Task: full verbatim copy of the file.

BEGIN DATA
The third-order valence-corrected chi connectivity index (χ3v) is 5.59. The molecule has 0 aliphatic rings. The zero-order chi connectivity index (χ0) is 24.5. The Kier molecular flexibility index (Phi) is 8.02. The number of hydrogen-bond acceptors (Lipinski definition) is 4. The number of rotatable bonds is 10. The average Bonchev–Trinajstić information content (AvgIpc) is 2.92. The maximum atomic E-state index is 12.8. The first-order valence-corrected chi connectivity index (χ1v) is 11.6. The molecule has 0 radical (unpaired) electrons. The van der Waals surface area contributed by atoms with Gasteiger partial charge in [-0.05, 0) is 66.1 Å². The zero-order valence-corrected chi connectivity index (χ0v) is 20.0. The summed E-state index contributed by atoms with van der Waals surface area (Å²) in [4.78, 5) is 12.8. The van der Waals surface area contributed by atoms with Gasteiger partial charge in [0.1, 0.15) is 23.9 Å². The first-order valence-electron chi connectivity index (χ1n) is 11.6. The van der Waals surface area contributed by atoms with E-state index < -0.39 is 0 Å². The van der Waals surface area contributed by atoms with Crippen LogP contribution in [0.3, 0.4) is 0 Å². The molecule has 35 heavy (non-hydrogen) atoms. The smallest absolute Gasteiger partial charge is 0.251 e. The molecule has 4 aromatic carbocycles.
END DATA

The third-order valence-corrected chi connectivity index (χ3v) is 5.59. The molecule has 0 aliphatic rings. The zero-order chi connectivity index (χ0) is 24.5. The Kier molecular flexibility index (Phi) is 8.02. The number of hydrogen-bond acceptors (Lipinski definition) is 4. The number of rotatable bonds is 10. The average Bonchev–Trinajstić information content (AvgIpc) is 2.92. The maximum atomic E-state index is 12.8. The first-order valence-corrected chi connectivity index (χ1v) is 11.6. The molecule has 0 radical (unpaired) electrons. The van der Waals surface area contributed by atoms with Gasteiger partial charge in [-0.05, 0) is 66.1 Å². The zero-order valence-corrected chi connectivity index (χ0v) is 20.0. The summed E-state index contributed by atoms with van der Waals surface area (Å²) in [4.78, 5) is 12.8. The van der Waals surface area contributed by atoms with Gasteiger partial charge in [0.1, 0.15) is 23.9 Å². The first-order valence-electron chi connectivity index (χ1n) is 11.6. The van der Waals surface area contributed by atoms with E-state index < -0.39 is 0 Å². The van der Waals surface area contributed by atoms with Crippen LogP contribution in [0.3, 0.4) is 0 Å². The molecule has 35 heavy (non-hydrogen) atoms. The smallest absolute Gasteiger partial charge is 0.251 e. The molecule has 4 aromatic carbocycles.